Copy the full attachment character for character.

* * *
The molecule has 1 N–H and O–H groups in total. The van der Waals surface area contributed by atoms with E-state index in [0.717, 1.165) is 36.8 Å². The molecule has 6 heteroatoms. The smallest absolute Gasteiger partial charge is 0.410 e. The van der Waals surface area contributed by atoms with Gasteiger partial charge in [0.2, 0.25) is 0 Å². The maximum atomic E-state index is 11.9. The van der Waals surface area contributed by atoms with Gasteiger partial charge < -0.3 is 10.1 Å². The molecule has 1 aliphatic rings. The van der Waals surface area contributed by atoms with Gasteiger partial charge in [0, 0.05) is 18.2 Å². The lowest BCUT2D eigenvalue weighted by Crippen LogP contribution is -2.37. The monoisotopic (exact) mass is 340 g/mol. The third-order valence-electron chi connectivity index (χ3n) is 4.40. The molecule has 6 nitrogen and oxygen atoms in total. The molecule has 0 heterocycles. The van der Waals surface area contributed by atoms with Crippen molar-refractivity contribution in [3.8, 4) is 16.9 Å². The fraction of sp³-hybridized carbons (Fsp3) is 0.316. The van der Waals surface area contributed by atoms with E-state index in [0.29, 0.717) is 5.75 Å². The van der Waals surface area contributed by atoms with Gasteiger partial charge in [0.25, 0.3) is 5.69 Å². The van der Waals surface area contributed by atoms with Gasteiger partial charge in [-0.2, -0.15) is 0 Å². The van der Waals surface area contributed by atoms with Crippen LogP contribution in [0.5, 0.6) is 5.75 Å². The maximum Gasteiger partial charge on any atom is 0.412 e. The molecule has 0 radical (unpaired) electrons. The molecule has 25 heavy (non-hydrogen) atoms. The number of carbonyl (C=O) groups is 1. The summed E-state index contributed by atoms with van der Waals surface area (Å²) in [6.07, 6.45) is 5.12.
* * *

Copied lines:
The molecule has 1 N–H and O–H groups in total. The van der Waals surface area contributed by atoms with E-state index in [0.717, 1.165) is 36.8 Å². The molecule has 6 heteroatoms. The smallest absolute Gasteiger partial charge is 0.410 e. The van der Waals surface area contributed by atoms with Gasteiger partial charge in [0.2, 0.25) is 0 Å². The maximum atomic E-state index is 11.9. The van der Waals surface area contributed by atoms with Gasteiger partial charge < -0.3 is 10.1 Å². The molecule has 1 aliphatic rings. The van der Waals surface area contributed by atoms with Gasteiger partial charge in [0, 0.05) is 18.2 Å². The lowest BCUT2D eigenvalue weighted by Crippen LogP contribution is -2.37. The monoisotopic (exact) mass is 340 g/mol. The third-order valence-electron chi connectivity index (χ3n) is 4.40. The molecule has 6 nitrogen and oxygen atoms in total. The molecule has 0 heterocycles. The van der Waals surface area contributed by atoms with Crippen molar-refractivity contribution in [3.8, 4) is 16.9 Å². The fraction of sp³-hybridized carbons (Fsp3) is 0.316. The van der Waals surface area contributed by atoms with E-state index in [0.29, 0.717) is 5.75 Å². The van der Waals surface area contributed by atoms with Gasteiger partial charge in [0.25, 0.3) is 5.69 Å². The van der Waals surface area contributed by atoms with Gasteiger partial charge in [-0.2, -0.15) is 0 Å². The van der Waals surface area contributed by atoms with Crippen LogP contribution in [0.5, 0.6) is 5.75 Å². The maximum Gasteiger partial charge on any atom is 0.412 e. The molecule has 0 radical (unpaired) electrons. The molecule has 25 heavy (non-hydrogen) atoms. The number of carbonyl (C=O) groups is 1. The summed E-state index contributed by atoms with van der Waals surface area (Å²) in [6.07, 6.45) is 5.12.